The story of the very first British team in the Tour de France

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The day before the last stage of the Tour de France in 1955, the British Brian Robinson and Tony Hoar could not sleep. Behind them were 4,247 km of difficult races, accidents and punctures; three weeks of cobblestones, mountains and desperate pursuit. There are only 229 km to go, from Tours to Paris and a final sprint on the famous Parc des Princes track.

Robinson and Hoar turned and turned around all night. Earlier in the day, the two had raced in Tours at the end of a 68.6 km time trial from Chatellerault, Hoar beating Robinson by 1:22. But it was Robinson who held the advantage overall, being some 40 places higher in the general classification. Whether it was the adrenaline of a day spent racing against the clock or a nervous feeling of anticipation of becoming the first British drivers to complete the Tour, which kept them awake is unclear. Perhaps the two runners were restless and restless due to the noise of the post-stage evenings which lasted long into the night. “Tony Hoar and I hadn’t slept a bit when we embarked on this remarkable adventure,” said Robinson later, reflecting on the particular experience of the last stage of the Tour.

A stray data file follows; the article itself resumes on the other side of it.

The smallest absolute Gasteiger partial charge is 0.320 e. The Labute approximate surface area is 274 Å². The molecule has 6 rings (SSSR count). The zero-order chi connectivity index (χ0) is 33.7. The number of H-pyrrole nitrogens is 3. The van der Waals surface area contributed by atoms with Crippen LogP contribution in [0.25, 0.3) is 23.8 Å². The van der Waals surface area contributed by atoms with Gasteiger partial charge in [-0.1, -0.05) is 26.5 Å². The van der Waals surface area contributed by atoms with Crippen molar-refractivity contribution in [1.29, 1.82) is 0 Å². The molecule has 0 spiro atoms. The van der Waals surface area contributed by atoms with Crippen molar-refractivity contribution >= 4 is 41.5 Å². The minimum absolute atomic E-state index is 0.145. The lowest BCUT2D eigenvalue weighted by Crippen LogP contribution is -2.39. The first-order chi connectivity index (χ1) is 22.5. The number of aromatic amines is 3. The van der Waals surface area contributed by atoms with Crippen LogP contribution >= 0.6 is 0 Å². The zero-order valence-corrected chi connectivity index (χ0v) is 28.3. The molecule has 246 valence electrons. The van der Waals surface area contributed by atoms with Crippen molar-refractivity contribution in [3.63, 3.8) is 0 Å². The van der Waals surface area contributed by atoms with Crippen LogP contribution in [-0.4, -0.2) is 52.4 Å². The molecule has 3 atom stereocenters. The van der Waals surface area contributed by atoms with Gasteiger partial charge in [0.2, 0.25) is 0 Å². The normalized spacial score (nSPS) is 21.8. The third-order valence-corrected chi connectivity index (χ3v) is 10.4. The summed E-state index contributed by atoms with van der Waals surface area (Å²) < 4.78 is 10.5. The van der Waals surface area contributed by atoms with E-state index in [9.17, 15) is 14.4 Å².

Finally, dawn finally broke. It was July 30, a Saturday. In the coming hours, the Tour would celebrate its second triple winner – Louison Bobet, who entered the race as the reigning double champion. Bobet had taken the yellow at the start of the last week and was almost five minutes ahead of Jean Brankart, second. Except for misfortune or collapse en route to Paris, the Frenchman, once considered too fragile for Grand Tour races, was nailed to claim his third Tour title
successively.

While Bobet was preparing to enter the record books, the Belgian Philippe Thys, the only other rider to have won three Tours (1913/14/20), was going to Paris from Auvergne, where he was on vacation, having received an invitation from the Tour organizers to make a presentation to Bobet and share a lap of honor. Perhaps the Belgian was unaware that, alongside the reported 50,000 spectators who filled the stadium stands, he would also witness the first runners from Great Britain crossing the ultimate finish line for cycling.

Steel receives a can as the race takes place in the Alps (Photo by Bert Hardy / Picture Post / Hulton Archive / Getty Images)

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